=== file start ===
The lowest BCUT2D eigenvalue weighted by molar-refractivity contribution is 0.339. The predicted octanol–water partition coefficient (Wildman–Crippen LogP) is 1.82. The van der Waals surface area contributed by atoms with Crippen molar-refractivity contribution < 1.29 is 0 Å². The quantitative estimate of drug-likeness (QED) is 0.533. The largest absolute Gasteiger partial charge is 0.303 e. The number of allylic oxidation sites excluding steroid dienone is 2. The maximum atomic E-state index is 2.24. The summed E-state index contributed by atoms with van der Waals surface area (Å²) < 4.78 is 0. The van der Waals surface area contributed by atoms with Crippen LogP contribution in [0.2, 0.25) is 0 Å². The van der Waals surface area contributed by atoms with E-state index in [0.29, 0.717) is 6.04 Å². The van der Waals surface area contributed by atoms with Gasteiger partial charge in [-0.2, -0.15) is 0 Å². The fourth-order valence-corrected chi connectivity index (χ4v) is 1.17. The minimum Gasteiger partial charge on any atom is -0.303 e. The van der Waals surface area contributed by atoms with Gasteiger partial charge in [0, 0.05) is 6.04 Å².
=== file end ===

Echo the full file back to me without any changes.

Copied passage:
The lowest BCUT2D eigenvalue weighted by molar-refractivity contribution is 0.339. The predicted octanol–water partition coefficient (Wildman–Crippen LogP) is 1.82. The van der Waals surface area contributed by atoms with Crippen molar-refractivity contribution < 1.29 is 0 Å². The quantitative estimate of drug-likeness (QED) is 0.533. The largest absolute Gasteiger partial charge is 0.303 e. The number of allylic oxidation sites excluding steroid dienone is 2. The maximum atomic E-state index is 2.24. The summed E-state index contributed by atoms with van der Waals surface area (Å²) < 4.78 is 0. The van der Waals surface area contributed by atoms with Crippen LogP contribution in [0.2, 0.25) is 0 Å². The van der Waals surface area contributed by atoms with E-state index in [0.29, 0.717) is 6.04 Å². The van der Waals surface area contributed by atoms with Gasteiger partial charge in [-0.2, -0.15) is 0 Å². The fourth-order valence-corrected chi connectivity index (χ4v) is 1.17. The minimum Gasteiger partial charge on any atom is -0.303 e. The van der Waals surface area contributed by atoms with Gasteiger partial charge in [0, 0.05) is 6.04 Å².